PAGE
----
Accounting Software: Cloud-based or Locally Installed?
Cloud-based accounting software is a rapidly expanding industry; the rates of growth are staggering. Xero and QuickBooks Online (two of the biggest players in the field) together serve over a million businesses, and that’s not even counting the many other companies in the industry: Zoho Books, Kashoo, Wave … the list goes on.
For a field that hardly existed ten years ago, that’s impressive.
So is it worth making the switch? As with anything, there are both benefits and drawbacks. So let’s take a look at some of the pros and cons of cloud accounting software.
- Mobility – This is one of the best features of cloud-based software. Want to access your accounts from different locations? No problem. Different devices? Sure. Check your balance sheet on your PC at the office, log receipts on your Android phone, or create a new invoice on your iPad. Cloud-based accounting gives you a previously unheard-of level of flexibility.
- User-friendly – Most cloud-based software is designed for small business owners, rather than for accountants. With simple terminology and intuitive interfaces, these programs make it easy for people with little to no accounting knowledge to maintain proper bookkeeping.
- Automated backups – There’s no danger of losing your financial data because your hard drive crashed. Most providers of cloud-based accounting solutions utilize frequent or realtime backups. User data is often stored in multiple locations for redundancy. Best of all, this happens automatically; you don’t need to spend any time on it.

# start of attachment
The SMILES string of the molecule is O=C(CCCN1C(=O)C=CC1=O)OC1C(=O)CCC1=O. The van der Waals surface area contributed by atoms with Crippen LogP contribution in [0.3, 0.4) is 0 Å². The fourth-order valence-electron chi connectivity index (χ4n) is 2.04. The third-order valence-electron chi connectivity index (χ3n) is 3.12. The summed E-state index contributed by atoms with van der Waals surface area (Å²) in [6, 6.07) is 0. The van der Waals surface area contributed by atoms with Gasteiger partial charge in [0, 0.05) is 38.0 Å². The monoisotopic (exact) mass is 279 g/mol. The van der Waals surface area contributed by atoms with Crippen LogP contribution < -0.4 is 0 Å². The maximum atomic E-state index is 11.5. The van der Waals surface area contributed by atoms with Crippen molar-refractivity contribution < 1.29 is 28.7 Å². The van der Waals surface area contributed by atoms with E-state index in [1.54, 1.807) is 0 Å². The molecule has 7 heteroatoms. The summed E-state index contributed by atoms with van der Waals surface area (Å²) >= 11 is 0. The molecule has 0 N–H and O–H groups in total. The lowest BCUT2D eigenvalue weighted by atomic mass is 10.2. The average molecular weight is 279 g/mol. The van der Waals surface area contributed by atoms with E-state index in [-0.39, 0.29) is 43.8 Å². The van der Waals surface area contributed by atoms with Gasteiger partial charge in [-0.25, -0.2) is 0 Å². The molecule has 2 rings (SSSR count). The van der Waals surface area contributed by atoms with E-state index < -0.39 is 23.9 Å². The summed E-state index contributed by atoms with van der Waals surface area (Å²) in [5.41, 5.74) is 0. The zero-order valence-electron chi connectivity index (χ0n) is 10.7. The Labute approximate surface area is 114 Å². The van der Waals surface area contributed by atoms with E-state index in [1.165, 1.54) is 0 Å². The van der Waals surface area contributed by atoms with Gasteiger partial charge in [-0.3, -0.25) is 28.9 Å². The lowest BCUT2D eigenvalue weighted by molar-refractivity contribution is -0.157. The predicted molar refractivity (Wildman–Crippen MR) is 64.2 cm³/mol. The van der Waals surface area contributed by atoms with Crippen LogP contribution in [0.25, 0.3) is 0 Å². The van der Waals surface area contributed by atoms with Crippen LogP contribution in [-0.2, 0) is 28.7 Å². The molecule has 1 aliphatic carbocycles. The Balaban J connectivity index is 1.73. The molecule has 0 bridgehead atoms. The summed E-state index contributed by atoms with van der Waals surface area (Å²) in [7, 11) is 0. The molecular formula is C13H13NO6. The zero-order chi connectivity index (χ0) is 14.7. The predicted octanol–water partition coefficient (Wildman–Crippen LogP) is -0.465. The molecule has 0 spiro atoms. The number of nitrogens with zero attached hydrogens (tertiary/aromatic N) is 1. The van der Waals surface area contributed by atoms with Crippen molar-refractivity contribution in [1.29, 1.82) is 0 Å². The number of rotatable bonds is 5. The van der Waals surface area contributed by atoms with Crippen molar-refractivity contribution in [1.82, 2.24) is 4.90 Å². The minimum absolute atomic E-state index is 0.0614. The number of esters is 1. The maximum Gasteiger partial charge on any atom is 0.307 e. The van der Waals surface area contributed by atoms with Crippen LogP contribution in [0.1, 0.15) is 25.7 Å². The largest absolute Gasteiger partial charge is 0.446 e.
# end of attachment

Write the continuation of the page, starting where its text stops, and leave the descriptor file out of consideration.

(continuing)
- No commitment – Most cloud-based accounting software works on a subscription model. You pay month by month, and if you wish to cancel your subscription, you can do so and owe nothing further. Cloud-based subscription packages carry less upfront cost than locally installed programs, and most offer free trials so you can test the software before buying it.
- Cost – Because the subscription model involves an ongoing cost, in the long run it can be more costly than simply purchasing a locally installed program. Also, cloud-based software introduces a factor of uncertainty; prices are subject to change.
- Uptime – If the internet goes down – at either end – so does your accounting. Even though the top cloud accounting providers have over 99.9% uptime, no one guarantees 100%.
- Functionality – Cloud-based accounting programs are geared toward micro, small, and in some cases mid-sized businesses. Most don’t have the robust functionality large companies need.
- Designed for non-accountants – While the lack of accounting jargon can make cloud-based software more user-friendly for the average person, some accountants find themselves frustrated by the terminology and organization.
The biggest single downside to cloud accounting software is the comparative lack of features. But most small businesses don’t need all the bells and whistles; they just need a basic accounting and invoicing platform, something to speed up the bookkeeping without creating too many additional headaches. For many small business owners, cloud accounting benefits outweigh the benefits of a locally installed system (e.g., QuickBooks Pro).
Still have questions about cloud-based accounting software? Check out our article on how to choose the best software for your business, or have a look at our online accounting software reviews. And, as always, feel free to get in touch with any questions.